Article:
AFTRS / NIDA
The Australian Film Television and Radio School will get $27.9 million, up from $24.2 million in the previous financial, and will be expected to earn more than last year in course fees and other sales, $10.3 million, up from $9.4 million last year. The total government allocation plus revenue target is $38 million. Staffing will decrease by 5 people to a head count of 145. $51.9 million for the National Institute of Dramatic Art.

Community Broadcasting
The CBF’s funding will increase over the forward years: $22,981m in 2025/26, $23,535m in 2026/27 and $24,053m in 2027/28.

Producer Offset
The government will also remove both the minimum length requirements for content and the above the line cap of 20% of total qualifying production expenditure for the producer offset. This changes estimated to increase payments by $0.4 million over three years from 20 25–26. (And $0.2m per year ongoing).

Screen Producers Australia statement:

Screen Producers Australia (SPA) welcomes last night’s Budget, which contains some great news for the Australian screen industry. SPA is particularly delighted about the announcement that the cap on ‘above the line’ costs for the Producer Offset is being abolished from 1 July 2024.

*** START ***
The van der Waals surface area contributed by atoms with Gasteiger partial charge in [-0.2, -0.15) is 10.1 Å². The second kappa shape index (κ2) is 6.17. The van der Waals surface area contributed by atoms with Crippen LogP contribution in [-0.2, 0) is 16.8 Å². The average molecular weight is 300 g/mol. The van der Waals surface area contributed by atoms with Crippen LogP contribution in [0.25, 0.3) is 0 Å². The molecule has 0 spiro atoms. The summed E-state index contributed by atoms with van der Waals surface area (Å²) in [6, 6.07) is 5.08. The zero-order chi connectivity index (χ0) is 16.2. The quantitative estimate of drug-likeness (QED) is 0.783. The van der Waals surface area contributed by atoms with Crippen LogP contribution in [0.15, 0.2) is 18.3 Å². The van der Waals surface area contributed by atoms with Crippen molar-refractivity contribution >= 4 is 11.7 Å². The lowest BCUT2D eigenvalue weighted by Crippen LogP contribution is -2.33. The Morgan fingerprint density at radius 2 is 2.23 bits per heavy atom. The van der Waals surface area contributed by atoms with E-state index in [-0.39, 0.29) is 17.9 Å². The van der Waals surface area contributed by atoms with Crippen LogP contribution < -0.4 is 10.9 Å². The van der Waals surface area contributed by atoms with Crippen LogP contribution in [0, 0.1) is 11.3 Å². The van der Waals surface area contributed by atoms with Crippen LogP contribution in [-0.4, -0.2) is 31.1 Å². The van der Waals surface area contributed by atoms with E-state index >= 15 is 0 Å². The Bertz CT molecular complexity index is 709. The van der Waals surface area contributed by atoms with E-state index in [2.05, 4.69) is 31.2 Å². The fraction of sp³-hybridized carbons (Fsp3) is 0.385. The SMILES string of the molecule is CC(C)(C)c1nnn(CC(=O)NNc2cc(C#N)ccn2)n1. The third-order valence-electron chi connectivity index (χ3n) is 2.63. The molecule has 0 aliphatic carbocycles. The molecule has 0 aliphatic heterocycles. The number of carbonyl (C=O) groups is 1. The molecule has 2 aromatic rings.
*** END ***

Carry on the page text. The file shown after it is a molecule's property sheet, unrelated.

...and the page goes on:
“This is terrific news for Australia’s screen producers and puts Australian screen stories on a more even playing field with international projects that are not subject to this cap,” said SPA CEO Matt Deaner.

“SPA worked hard to bring this matter to the attention of the Australian Government this year. After consultation with members on the overall screen incentives framework, SPA made several wide-ranging recommendations to the Government in our submission on the announced changes to the Location and Producer Offsets.

“In that submission, SPA strongly argued for the Australian Government to review the settings, cost and benefits of both the Location Offset and Producer Offset to ensure that home-grown Australian screen projects can more easily access taxpayer support and that the cap on Above the Line costs does not unduly disadvantage local projects.